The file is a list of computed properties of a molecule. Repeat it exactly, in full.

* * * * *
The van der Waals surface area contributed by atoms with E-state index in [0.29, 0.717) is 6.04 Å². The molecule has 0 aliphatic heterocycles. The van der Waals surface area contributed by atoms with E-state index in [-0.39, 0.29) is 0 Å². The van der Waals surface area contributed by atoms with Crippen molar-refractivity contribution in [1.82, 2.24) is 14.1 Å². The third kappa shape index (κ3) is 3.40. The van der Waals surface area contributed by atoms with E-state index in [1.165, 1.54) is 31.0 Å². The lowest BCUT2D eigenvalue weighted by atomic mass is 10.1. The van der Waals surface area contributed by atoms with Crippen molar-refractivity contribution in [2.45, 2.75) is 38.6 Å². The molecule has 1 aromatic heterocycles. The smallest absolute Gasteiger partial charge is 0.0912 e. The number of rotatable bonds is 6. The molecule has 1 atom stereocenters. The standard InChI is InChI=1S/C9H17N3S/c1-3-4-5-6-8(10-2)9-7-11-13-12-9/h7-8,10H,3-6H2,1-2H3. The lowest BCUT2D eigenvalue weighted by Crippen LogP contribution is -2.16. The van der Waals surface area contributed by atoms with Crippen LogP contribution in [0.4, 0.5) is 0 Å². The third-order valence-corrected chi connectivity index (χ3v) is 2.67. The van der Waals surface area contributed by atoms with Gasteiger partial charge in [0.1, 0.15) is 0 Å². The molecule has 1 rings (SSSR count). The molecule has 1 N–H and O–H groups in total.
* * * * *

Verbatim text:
The van der Waals surface area contributed by atoms with E-state index in [0.29, 0.717) is 6.04 Å². The molecule has 0 aliphatic heterocycles. The van der Waals surface area contributed by atoms with E-state index in [-0.39, 0.29) is 0 Å². The van der Waals surface area contributed by atoms with Crippen molar-refractivity contribution in [1.82, 2.24) is 14.1 Å². The third kappa shape index (κ3) is 3.40. The van der Waals surface area contributed by atoms with E-state index in [1.165, 1.54) is 31.0 Å². The lowest BCUT2D eigenvalue weighted by atomic mass is 10.1. The van der Waals surface area contributed by atoms with Crippen molar-refractivity contribution in [2.45, 2.75) is 38.6 Å². The molecule has 1 aromatic heterocycles. The smallest absolute Gasteiger partial charge is 0.0912 e. The number of rotatable bonds is 6. The molecule has 1 atom stereocenters. The standard InChI is InChI=1S/C9H17N3S/c1-3-4-5-6-8(10-2)9-7-11-13-12-9/h7-8,10H,3-6H2,1-2H3. The lowest BCUT2D eigenvalue weighted by Crippen LogP contribution is -2.16. The van der Waals surface area contributed by atoms with Crippen LogP contribution in [0.4, 0.5) is 0 Å². The third-order valence-corrected chi connectivity index (χ3v) is 2.67. The van der Waals surface area contributed by atoms with Gasteiger partial charge in [0.1, 0.15) is 0 Å². The molecule has 1 rings (SSSR count). The molecule has 1 N–H and O–H groups in total.